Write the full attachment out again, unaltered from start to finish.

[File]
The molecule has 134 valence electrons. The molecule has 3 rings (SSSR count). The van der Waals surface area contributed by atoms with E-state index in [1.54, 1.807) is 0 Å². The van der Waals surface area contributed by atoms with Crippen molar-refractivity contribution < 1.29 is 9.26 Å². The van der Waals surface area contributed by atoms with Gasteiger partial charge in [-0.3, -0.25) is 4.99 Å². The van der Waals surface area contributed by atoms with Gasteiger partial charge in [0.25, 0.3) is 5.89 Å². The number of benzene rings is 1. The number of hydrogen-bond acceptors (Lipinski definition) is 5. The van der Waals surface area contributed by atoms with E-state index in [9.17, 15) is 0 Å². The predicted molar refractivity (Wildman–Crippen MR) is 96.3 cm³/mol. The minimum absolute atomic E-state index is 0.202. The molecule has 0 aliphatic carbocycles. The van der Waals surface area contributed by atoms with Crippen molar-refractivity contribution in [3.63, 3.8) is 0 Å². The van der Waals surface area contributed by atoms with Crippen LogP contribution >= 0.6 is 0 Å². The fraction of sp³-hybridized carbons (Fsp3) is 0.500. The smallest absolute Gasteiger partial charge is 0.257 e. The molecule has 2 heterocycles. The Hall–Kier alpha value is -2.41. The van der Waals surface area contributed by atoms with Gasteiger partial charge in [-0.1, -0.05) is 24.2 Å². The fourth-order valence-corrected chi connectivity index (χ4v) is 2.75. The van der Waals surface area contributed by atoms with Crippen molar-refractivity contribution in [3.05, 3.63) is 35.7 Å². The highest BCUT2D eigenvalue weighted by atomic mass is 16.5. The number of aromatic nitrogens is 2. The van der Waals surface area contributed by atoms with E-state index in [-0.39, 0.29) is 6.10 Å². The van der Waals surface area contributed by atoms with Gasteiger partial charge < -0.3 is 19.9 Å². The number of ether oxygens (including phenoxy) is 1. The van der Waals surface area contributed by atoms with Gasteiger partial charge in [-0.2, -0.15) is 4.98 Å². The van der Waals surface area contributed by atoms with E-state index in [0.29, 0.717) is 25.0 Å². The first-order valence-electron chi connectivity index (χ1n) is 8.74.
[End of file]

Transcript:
The molecule has 134 valence electrons. The molecule has 3 rings (SSSR count). The van der Waals surface area contributed by atoms with E-state index in [1.54, 1.807) is 0 Å². The van der Waals surface area contributed by atoms with Crippen molar-refractivity contribution < 1.29 is 9.26 Å². The van der Waals surface area contributed by atoms with Gasteiger partial charge in [-0.3, -0.25) is 4.99 Å². The van der Waals surface area contributed by atoms with Gasteiger partial charge in [0.25, 0.3) is 5.89 Å². The number of benzene rings is 1. The number of hydrogen-bond acceptors (Lipinski definition) is 5. The van der Waals surface area contributed by atoms with E-state index in [9.17, 15) is 0 Å². The predicted molar refractivity (Wildman–Crippen MR) is 96.3 cm³/mol. The minimum absolute atomic E-state index is 0.202. The molecule has 0 aliphatic carbocycles. The van der Waals surface area contributed by atoms with Crippen molar-refractivity contribution in [3.63, 3.8) is 0 Å². The van der Waals surface area contributed by atoms with Crippen LogP contribution >= 0.6 is 0 Å². The fraction of sp³-hybridized carbons (Fsp3) is 0.500. The smallest absolute Gasteiger partial charge is 0.257 e. The molecule has 2 heterocycles. The Hall–Kier alpha value is -2.41. The van der Waals surface area contributed by atoms with Gasteiger partial charge in [-0.1, -0.05) is 24.2 Å². The fourth-order valence-corrected chi connectivity index (χ4v) is 2.75. The van der Waals surface area contributed by atoms with Crippen molar-refractivity contribution in [3.05, 3.63) is 35.7 Å². The highest BCUT2D eigenvalue weighted by atomic mass is 16.5. The number of aromatic nitrogens is 2. The van der Waals surface area contributed by atoms with E-state index in [-0.39, 0.29) is 6.10 Å². The van der Waals surface area contributed by atoms with Gasteiger partial charge < -0.3 is 19.9 Å². The number of ether oxygens (including phenoxy) is 1. The van der Waals surface area contributed by atoms with Gasteiger partial charge in [-0.2, -0.15) is 4.98 Å². The van der Waals surface area contributed by atoms with E-state index in [0.29, 0.717) is 25.0 Å². The first-order valence-electron chi connectivity index (χ1n) is 8.74.